Sometimes it can be a long time between photographic capture and realisation of an image. This one began life back in 2012, whilst out walking along by a lake that had flooded and caused a swamp-like area amongst some trees, but it was a couple of years later before the image emerged.
I use a collection in Lightroom to keep photos with potential but that are not yet completed images (for whatever reason), every so often I look through what it contains to see if inspiration bites. This one sat there for a while until I figured it out, but was worth the wait.
I walk through the steps it took below, and show the key stages it went through. (After clicking an image, the left and right cursor keys can step you back and forward between the stages.)
This first image was the only shot I managed to take of the scene - with more time I would have taken something better, maybe providing other images from the area, but more than likely reducing the work I needed to do in post production. Of course, in the end it doesn't matter where the work is done, but it does make sense to do it on whichever side of the shutter is easier to achieve the desired effect.
The image next to it shows the significant effect that simply fixing white balance and boosting constrast, clarity, and black clipping can have.
I experimented with half a dozen different crops and decided the foreground wasn't adding enough (below left), and then started doing some cloning with Lightroom, before realising what I was doing and switching to Paint Shop Pro X (below right) - again, a matter of using whichever tool makes a task easier.
After removing unwanted reeds and distracting highlights, I duplicated the image, mirrored it, and layered it back with Hard Light blend mode. This has a subtle but significant effect to the feel of the image.
The image on the right shows this plus a Levels adjustment layer applied to just the edges of the image, reducing the highlights and overall brightness.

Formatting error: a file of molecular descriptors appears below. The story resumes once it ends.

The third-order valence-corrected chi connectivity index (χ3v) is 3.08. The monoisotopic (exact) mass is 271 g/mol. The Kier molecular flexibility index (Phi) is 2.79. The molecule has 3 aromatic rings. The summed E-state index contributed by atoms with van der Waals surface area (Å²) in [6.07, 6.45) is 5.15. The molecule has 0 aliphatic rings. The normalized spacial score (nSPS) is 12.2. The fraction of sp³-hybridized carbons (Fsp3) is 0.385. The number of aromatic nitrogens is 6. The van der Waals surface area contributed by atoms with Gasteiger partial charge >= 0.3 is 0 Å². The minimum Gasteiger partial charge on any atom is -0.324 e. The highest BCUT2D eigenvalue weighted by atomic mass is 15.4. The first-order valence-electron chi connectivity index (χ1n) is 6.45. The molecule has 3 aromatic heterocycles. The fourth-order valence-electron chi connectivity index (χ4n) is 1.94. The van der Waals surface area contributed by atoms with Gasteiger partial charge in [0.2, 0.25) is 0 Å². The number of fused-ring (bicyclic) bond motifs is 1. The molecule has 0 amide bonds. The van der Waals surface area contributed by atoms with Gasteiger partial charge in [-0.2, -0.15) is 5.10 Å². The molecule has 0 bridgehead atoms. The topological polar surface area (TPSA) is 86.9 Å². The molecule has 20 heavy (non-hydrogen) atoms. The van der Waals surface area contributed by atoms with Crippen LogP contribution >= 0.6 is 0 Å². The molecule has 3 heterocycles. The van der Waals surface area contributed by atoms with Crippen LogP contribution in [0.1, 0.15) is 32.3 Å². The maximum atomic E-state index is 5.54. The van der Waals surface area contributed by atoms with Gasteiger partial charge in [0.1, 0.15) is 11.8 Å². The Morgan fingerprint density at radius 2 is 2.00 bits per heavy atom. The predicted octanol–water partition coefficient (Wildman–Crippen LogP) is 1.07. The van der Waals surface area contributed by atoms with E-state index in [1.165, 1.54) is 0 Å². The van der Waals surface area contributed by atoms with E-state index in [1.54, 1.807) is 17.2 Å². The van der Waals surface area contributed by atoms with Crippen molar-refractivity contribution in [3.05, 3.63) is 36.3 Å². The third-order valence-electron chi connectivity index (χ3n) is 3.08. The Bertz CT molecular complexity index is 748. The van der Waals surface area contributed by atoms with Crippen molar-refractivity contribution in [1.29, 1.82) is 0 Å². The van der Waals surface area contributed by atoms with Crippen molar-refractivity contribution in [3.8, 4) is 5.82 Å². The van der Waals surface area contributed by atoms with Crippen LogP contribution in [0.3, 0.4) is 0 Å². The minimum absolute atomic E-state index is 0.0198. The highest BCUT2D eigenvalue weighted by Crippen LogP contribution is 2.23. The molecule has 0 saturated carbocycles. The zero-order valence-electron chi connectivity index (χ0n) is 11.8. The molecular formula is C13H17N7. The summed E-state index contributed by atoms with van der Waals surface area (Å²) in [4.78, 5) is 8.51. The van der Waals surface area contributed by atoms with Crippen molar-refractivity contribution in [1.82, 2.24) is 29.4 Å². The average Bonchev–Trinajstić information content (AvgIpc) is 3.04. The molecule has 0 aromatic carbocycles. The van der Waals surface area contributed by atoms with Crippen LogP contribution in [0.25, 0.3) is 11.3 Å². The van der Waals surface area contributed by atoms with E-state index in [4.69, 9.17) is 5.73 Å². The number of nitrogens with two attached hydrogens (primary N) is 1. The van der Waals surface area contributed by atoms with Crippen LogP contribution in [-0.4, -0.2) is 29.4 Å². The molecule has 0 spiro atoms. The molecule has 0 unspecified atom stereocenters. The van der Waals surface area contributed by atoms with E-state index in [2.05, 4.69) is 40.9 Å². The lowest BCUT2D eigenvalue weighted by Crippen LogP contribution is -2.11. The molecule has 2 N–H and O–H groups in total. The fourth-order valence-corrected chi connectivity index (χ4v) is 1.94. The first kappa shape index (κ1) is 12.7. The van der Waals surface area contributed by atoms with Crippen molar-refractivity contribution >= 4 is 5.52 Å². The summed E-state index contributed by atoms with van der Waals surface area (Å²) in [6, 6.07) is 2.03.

These steps all helped to move the image forward, but it was still not quite what I was after - too bright and saturated.
I addressed this by adding a HSL adjustment layer with hue set to a greenish-blue and blended using Lighten, to produce the result you see below left, followed by overlaying some dark twisted branches from another photo, plus a Curves adjustment layer to tweak things further.
That's better, but it's a bit close to a monochrome, and not what I want. Taking the image back in Lightroom I boost the contrast, reduce clarity, and add a gentle vignette (left), then adjust the tone curve, tweak the colours, and bring the brightness down (right).
And there you have it - an image that is drastically different from the source photo, yet as you can see each step was a relatively minor change from the one before it.
Layers are a powerful feature, with the ability to transform an image in ways you might not consider. Experimentation is key to understanding their versatility - after a while you begin to build an understanding of how they affect an image, but if you're not sure give it a try, check all the different blend modes and adjustments and see what they do in different situations.